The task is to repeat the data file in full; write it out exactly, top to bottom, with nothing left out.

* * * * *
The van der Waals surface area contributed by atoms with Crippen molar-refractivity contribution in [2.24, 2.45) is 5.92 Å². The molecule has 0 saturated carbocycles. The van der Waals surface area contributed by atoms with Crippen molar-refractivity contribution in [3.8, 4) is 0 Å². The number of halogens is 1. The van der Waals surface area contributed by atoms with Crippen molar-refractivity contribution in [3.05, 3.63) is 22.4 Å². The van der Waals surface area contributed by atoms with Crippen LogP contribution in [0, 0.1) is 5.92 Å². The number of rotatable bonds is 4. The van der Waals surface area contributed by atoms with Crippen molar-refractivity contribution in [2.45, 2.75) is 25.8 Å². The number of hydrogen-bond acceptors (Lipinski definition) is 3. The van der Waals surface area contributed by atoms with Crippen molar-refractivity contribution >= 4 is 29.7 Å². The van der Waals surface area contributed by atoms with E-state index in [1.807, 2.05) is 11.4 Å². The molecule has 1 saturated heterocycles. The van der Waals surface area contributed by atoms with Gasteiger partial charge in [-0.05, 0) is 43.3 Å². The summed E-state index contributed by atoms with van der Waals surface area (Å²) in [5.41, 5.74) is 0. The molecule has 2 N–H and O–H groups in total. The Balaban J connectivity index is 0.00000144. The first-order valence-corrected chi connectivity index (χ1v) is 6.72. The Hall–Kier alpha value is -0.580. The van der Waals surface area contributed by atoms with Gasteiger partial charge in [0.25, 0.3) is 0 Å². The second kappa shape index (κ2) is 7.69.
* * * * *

The van der Waals surface area contributed by atoms with Crippen molar-refractivity contribution in [2.24, 2.45) is 5.92 Å². The molecule has 0 saturated carbocycles. The van der Waals surface area contributed by atoms with Crippen molar-refractivity contribution in [3.8, 4) is 0 Å². The number of halogens is 1. The van der Waals surface area contributed by atoms with Crippen molar-refractivity contribution in [3.05, 3.63) is 22.4 Å². The van der Waals surface area contributed by atoms with Crippen LogP contribution in [0, 0.1) is 5.92 Å². The number of rotatable bonds is 4. The van der Waals surface area contributed by atoms with Crippen molar-refractivity contribution in [2.45, 2.75) is 25.8 Å². The number of hydrogen-bond acceptors (Lipinski definition) is 3. The van der Waals surface area contributed by atoms with Crippen molar-refractivity contribution >= 4 is 29.7 Å². The van der Waals surface area contributed by atoms with E-state index in [1.807, 2.05) is 11.4 Å². The molecule has 1 saturated heterocycles. The van der Waals surface area contributed by atoms with Gasteiger partial charge in [-0.05, 0) is 43.3 Å². The summed E-state index contributed by atoms with van der Waals surface area (Å²) in [5.41, 5.74) is 0. The molecule has 2 N–H and O–H groups in total. The Balaban J connectivity index is 0.00000144. The first-order valence-corrected chi connectivity index (χ1v) is 6.72. The Hall–Kier alpha value is -0.580. The van der Waals surface area contributed by atoms with Gasteiger partial charge in [0.25, 0.3) is 0 Å². The second kappa shape index (κ2) is 7.69.